The Arab Spring: an unfinished story

  • Date

    Thu 21 Jan 21

Dr Fatima El-Issawi

Ten years on from the start of the Arab Spring, which saw millions of people across north Africa and the Middle East rise up against oppressive governments, Essex researcher Dr Fatima El-Issawi has co-edited an in-depth analysis of what happened across the region.

The Unfinished Arab Spring: Micro-Dynamics of Revolts between Change and Continuity gives voice to those on the margins of the uprisings who haven’t previously been the focus of academic, political or media debates, and argues that the success of these transformational movements shouldn’t be measured by the survival or fall of the autocratic regimes.

Dr El-Issawi, from the Department of Literature, Film, and Theatre Studies, co-edited the collection of essays, all written by leading academics and policymakers in their fields, with Professor Francesco Cavatorta, Director of the Centre Interdisciplinaire de Recherche sur l’Afrique et le Moyen Orient at Laval University in Quebec.

We spoke to her about the inspiration for the book, what sets it apart from other books about the Arab Spring, and what’s next for her research.

What was the inspiration for The Unfinished Arab Spring?

"The book’s publication coincides with the tenth anniversary of the Arab uprisings, a movement that is, to our understanding, still largely misunderstood. The extensive focus on structures, macro analyses and mainstream politics has overshadowed the formidable transformations that are ongoing at the micro-level and that managed, in many cases, to impose changes in structures or threatened autocratic practices."

What was the aim of the book?

"The aim was twofold: first we aimed to provide an original understanding of the Arab revolts, as continuous and complex movements, by better reflecting on the voices of change acting at the margins of structures, opting for a mixed approach bringing a country by country as well as topical analyses on issues such as the role of civil society, entrepreneurship in youth media, new forms of feminist activism, among others.

"Second, we wanted to provide a genuine understanding of national legacies and contexts by inviting contributions from local researchers who have not been published in English and whose expertise is crucial for a sophisticated understanding of these movements."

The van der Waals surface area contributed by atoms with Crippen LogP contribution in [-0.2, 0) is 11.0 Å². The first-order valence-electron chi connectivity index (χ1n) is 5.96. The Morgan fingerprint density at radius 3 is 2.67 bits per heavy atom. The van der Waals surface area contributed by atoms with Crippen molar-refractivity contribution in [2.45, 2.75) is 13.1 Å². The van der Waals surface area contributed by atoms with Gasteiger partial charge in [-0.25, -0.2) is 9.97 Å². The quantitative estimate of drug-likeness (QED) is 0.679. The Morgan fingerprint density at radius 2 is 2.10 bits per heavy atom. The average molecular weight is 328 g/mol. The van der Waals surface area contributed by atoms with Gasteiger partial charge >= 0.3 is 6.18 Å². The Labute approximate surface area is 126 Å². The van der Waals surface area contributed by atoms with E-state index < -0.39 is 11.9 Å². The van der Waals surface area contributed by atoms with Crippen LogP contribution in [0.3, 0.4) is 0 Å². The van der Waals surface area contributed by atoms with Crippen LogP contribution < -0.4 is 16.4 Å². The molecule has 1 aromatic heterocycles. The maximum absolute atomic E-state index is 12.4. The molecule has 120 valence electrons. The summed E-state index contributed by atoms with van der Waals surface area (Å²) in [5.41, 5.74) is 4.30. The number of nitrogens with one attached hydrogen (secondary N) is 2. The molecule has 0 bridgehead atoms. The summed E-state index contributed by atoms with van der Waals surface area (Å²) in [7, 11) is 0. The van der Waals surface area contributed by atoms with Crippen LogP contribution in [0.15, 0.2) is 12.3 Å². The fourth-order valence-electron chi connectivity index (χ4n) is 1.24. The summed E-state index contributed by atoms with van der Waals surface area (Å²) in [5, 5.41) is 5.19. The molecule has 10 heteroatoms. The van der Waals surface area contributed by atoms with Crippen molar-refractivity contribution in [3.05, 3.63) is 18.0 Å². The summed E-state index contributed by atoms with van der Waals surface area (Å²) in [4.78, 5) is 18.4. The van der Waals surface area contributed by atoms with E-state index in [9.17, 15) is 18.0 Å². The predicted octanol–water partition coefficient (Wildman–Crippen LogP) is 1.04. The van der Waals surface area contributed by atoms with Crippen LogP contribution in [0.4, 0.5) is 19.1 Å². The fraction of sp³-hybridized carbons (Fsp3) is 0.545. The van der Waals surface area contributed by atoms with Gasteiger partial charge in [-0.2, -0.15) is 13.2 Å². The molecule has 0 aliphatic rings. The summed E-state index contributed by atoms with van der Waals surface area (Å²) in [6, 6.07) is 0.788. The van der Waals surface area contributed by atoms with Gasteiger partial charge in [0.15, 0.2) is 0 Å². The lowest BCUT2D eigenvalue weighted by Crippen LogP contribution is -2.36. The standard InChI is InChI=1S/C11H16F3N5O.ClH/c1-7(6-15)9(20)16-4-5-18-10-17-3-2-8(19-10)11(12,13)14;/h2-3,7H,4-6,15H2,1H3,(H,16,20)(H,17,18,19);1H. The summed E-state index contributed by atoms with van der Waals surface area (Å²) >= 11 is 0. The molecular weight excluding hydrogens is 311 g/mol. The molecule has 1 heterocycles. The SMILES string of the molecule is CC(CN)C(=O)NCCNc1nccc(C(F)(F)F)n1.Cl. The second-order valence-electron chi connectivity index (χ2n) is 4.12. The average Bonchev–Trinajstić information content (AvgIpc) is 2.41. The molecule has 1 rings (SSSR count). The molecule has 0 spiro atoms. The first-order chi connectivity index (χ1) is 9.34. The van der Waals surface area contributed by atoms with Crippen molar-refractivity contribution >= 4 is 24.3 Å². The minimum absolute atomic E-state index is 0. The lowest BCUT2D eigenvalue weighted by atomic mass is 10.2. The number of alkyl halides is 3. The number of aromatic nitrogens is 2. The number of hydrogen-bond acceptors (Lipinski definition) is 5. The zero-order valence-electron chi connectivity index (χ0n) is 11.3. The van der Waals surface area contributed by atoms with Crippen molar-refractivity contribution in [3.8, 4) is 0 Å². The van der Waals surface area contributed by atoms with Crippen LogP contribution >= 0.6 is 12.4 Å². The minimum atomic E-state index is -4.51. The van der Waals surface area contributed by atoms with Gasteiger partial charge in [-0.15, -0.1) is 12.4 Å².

What makes the book stand out from other studies of the Arab spring?

"The book investigates an understudied field: it attempts to take the debate on the Arab uprisings away from the extensive focus on institutional change in mainstream politics and the macro dynamics of change at regional levels.

"Despite the importance of the institutional approach, we believe it fails to capture the complexities of these movements and their significance for people who were and still engaged in them.

"As opposed to a limited event with a start and an end, we consider these movements as a process that brought many changes in the making in Arab societies and modified how citizens relate to power, thus encouraging a more participatory citizenship.

"In short, while some analyses were talking about a failed revolutionary moment, the book argues that these movements, by their high level of uncertainty, cannot be judged by their immediate results, namely the change of regimes or their survival.

"These emancipatory movements have displayed a formidable array of creative dissent, challenging structures but also traditions and taboos. The book gives platform to the many voices for change that were always active and audible on the margins but did not receive much academic, political or media analysis. It unpacks the micro dynamics of this change as it takes place “below the radar”, on the margins, as a complex movement of struggle between structure and agency."

What has been achieved by the Arab spring movement?

"As stressed by the book’s title, the spring is an unfinished story. While we were working on the book, new waves of dissent erupted in Algeria, Sudan, Iraq and Lebanon with more radical demands and a strong resilience to the power. These movements remain highly unpredictable and it is too early to say it is the end.

"The struggle between change and continuity is ongoing, in the most repressive contexts but also in the democratic Tunisia. Despite recapture of old elites, renewed autocracy and violence, this agency for change remains active and contradicts assumptions of a passive Arab public sphere wherein civil society is co-opted or silenced."

How does it relate to your research interests?

"The book is one of main outputs of my research project ‘Media and transitions to democracy’ which is funded by the British Academy. The project aims to investigate the interfaces between news media and political change in difficult paths of transition to democracy taking the Arab uprisings in North Africa as case study."

What’s next for your research?

"I am working on a monograph that will examine the journalistic practice in uncertain times of change beyond the Western model of professional journalism. Based on data collected in this project and previous ones, since 2012, and covering five countries in north Africa, the book will propose an innovative explanatory framework of the journalistic practice in times of uncertain change in non-Western contexts."

The Unfinished Arab Spring: Micro-Dynamics of Revolts between Change and Continuity, published by Gingko, is an interdisciplinary study aimed at academics, policymakers and graduate students in media, Middle Eastern studies, political sciences, history, comparative politics and sociology among other disciplines.